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ESMO 2018: Precision Cancer Care Moves to Community Setting

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Key Points

  • DNA alterations were identified in 94% (5,839 of 6,496) of tumor samples, of which 47% were considered clinically relevant.
  • Analysis of a large subset of patients showed that 23% (1,169 of 4,490) received treatment matched to DNA alterations in their tumors.
  • Of patients whose DNA alterations were matched to targeted drugs, 57% (662 of 1,169) received therapies already approved by the U.S. Food and Drug Administration for a different type of tumor, and 15% (178 of 1,169) received treatments in clinical trials.

Nearly 1 in 4 patients with advanced cancer treated at a community practice cancer network in the United States received innovative drugs matched to DNA mutations in their tumors. These results, to be reported by Alvarez et al at the European Society for Medical Oncology (ESMO) 2018 Congress (Abstract 1891O_PR), show that precision medicine is spreading from highly specialized cancer care centers to other health-care facilities.

“We have shown that we can perform large-scale tumor profiling and use the results to match patients to targeted treatment in the type of community setting where most patients are treated in the United States,” said Ricardo H. Alvarez, MD, MSc, medical oncologist at Cancer Treatment Centers of America, Atlanta. “At our hospitals, we can identify patients with advanced cancer refractory to previous treatment, and take tissue or liquid biopsies which we send to a central laboratory for analysis and get results within 3 weeks. If these show alterations in tumor DNA which can be matched to a targeted medicine, we initiate treatment usually with a drug that has been approved for use against a different tumor type, or through enrollment in a gene-directed clinical trial,” Dr. Alvarez explained.

Increase in Analysis, Matching

In the new study, tumor DNA data was analyzed from 6,177 patients with advanced cancer treated by over 50 oncologists at five hospitals of Cancer Treatment Centers of America from 2013–2017. DNA alterations were identified in 94% (5,839 of 6,496) of tumor samples, of which 47% were considered clinically relevant.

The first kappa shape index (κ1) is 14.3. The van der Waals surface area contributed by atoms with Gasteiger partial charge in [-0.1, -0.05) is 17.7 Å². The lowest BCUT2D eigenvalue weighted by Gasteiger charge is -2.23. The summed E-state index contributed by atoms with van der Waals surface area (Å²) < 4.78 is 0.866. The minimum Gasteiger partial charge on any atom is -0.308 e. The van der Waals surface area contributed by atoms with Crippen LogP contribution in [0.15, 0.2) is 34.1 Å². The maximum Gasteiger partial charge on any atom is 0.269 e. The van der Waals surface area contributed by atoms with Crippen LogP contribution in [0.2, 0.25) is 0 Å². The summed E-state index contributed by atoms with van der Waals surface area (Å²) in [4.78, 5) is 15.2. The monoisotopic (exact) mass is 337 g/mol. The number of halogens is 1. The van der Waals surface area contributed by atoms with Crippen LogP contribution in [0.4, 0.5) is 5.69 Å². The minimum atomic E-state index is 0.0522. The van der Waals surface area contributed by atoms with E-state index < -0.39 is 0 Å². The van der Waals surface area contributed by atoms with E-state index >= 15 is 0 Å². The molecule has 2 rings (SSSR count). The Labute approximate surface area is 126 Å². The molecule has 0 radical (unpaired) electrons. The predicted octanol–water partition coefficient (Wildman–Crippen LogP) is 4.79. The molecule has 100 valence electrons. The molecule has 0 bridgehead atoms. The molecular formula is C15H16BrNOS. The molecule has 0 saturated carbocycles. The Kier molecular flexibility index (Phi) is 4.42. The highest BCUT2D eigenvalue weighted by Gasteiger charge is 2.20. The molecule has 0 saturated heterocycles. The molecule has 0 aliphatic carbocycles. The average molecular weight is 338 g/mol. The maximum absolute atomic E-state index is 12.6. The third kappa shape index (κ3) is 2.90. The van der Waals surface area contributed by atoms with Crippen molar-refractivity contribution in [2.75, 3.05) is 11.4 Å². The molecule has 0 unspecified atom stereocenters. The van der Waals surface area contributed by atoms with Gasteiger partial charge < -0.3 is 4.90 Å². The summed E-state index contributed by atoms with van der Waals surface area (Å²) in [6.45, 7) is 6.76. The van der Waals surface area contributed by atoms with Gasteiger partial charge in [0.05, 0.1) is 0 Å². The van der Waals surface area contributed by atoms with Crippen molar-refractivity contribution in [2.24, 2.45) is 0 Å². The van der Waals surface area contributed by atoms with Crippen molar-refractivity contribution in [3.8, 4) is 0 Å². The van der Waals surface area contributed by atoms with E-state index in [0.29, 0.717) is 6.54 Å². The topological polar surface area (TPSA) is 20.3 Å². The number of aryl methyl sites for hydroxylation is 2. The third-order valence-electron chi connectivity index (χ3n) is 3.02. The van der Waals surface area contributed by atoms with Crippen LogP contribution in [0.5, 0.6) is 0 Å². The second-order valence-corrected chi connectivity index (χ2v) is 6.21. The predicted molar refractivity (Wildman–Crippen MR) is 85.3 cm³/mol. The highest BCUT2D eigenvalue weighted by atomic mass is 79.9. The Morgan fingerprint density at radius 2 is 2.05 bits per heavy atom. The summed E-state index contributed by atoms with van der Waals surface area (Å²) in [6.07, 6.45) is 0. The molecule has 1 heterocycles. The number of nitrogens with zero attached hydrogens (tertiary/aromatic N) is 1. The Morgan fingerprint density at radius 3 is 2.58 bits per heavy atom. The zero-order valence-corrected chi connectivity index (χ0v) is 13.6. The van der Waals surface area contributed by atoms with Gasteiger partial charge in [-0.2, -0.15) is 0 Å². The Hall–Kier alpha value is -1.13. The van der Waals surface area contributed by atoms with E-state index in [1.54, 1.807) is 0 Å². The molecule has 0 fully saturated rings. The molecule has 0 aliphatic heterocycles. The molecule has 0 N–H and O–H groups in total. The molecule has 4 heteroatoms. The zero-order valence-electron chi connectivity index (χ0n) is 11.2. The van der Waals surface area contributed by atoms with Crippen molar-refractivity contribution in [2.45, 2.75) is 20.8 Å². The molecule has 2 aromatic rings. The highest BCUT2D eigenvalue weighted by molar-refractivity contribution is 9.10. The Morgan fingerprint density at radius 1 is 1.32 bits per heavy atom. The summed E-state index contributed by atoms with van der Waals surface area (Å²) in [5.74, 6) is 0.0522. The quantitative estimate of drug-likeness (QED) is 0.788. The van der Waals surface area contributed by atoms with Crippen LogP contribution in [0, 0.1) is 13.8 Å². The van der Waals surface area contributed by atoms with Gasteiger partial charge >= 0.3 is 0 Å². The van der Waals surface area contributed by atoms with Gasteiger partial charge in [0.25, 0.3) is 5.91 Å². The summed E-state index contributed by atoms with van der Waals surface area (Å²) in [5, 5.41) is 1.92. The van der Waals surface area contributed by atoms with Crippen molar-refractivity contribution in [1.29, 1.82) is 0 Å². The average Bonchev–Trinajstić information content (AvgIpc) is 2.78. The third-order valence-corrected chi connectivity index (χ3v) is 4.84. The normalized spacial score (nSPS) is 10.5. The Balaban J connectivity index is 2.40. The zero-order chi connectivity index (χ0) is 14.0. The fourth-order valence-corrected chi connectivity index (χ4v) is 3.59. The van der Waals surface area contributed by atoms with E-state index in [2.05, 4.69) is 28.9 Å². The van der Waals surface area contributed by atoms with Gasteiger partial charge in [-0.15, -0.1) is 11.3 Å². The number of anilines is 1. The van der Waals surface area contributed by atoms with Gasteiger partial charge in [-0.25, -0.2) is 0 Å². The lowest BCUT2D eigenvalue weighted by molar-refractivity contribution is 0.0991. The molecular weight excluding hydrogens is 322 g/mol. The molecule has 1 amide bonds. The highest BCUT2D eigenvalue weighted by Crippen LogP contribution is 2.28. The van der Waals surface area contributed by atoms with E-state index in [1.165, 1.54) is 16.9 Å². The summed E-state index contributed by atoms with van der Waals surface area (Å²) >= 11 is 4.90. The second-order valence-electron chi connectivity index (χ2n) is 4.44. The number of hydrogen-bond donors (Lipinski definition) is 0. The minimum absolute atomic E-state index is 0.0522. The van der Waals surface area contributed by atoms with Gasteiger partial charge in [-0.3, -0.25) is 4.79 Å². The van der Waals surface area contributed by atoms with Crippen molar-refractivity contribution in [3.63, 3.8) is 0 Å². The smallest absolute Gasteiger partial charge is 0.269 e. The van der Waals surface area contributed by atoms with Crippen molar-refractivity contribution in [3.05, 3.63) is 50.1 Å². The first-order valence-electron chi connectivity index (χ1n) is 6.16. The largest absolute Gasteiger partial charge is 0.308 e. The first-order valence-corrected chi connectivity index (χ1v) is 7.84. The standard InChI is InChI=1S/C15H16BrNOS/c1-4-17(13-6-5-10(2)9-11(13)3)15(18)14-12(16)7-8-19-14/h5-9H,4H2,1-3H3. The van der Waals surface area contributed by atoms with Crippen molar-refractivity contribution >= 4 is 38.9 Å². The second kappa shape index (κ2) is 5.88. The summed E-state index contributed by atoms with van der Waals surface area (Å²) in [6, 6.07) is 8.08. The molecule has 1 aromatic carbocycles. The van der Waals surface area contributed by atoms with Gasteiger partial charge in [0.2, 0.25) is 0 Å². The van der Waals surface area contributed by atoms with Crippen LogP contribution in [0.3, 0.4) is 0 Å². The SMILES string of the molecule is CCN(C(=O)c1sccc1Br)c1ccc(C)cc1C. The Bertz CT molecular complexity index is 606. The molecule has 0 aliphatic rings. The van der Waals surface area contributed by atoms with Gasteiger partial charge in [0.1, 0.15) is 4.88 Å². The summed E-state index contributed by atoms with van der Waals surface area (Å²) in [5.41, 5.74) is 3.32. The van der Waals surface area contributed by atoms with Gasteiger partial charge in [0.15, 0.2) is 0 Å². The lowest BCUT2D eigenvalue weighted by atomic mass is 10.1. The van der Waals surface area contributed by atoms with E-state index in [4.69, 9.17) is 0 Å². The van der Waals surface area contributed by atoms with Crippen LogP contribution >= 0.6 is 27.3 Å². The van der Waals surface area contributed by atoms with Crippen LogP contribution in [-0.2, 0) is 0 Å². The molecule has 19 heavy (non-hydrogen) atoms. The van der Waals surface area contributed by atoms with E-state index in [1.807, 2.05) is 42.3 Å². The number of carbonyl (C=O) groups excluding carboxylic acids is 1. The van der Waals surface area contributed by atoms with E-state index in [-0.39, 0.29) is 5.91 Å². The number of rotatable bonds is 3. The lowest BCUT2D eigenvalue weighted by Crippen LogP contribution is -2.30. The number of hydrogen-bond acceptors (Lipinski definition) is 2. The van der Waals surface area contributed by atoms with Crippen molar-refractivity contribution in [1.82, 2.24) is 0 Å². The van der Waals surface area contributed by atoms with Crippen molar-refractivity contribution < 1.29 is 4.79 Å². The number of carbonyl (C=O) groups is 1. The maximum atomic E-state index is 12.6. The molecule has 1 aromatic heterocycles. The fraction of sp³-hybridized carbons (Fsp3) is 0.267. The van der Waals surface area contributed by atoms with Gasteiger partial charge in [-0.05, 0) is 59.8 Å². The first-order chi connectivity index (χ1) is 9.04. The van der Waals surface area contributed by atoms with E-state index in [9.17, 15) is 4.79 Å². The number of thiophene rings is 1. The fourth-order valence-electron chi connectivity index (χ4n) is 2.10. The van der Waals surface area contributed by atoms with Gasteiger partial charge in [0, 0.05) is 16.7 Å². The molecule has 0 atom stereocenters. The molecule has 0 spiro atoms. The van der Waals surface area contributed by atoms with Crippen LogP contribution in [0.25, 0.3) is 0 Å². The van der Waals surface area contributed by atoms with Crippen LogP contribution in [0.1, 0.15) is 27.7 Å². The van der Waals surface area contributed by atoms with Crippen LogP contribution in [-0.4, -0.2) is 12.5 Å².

Analysis of a large subset of patients showed that 23% (1,169 of 4,490) received treatment matched to DNA alterations in their tumors. This compares with 11% of patients being enrolled in clinical trials of targeted treatment on the basis of tumor DNA alterations in previously reported studies at academic centers (Meric-Bernstam et al in the Journal of Clinical Oncology, Zehir et al in Nature Medicine).

The tumors most commonly treated by the community oncologists were breast (18%), colorectal (15%), lung (14%), and gynecologic (11%). The most frequent clinically relevant tumor DNA changes were in the KRAS (23%) and PIK3CA (15%) genes, with the most common alterations being gene amplification (32%). Of patients whose DNA alterations were matched to targeted drugs, 57% (662 of 1,169) received therapies already approved by the U.S. Food and Drug Administration for a different type of tumor, and 15% (178 of 1,169) received treatments in clinical trials.

“In the next few years, we hope that as many as 50% of our patients will receive matched treatment through clinical trials or off-label treatment with approved medicines,” said Dr. Alvarez. “It is so encouraging to see how precision medicine is changing the way we treat our patients in the community, and our next step is to analyze the effects of targeted treatment on survival and quality of life,” he added.

The content in this post has not been reviewed by the American Society of Clinical Oncology, Inc. (ASCO®) and does not necessarily reflect the ideas and opinions of ASCO®.


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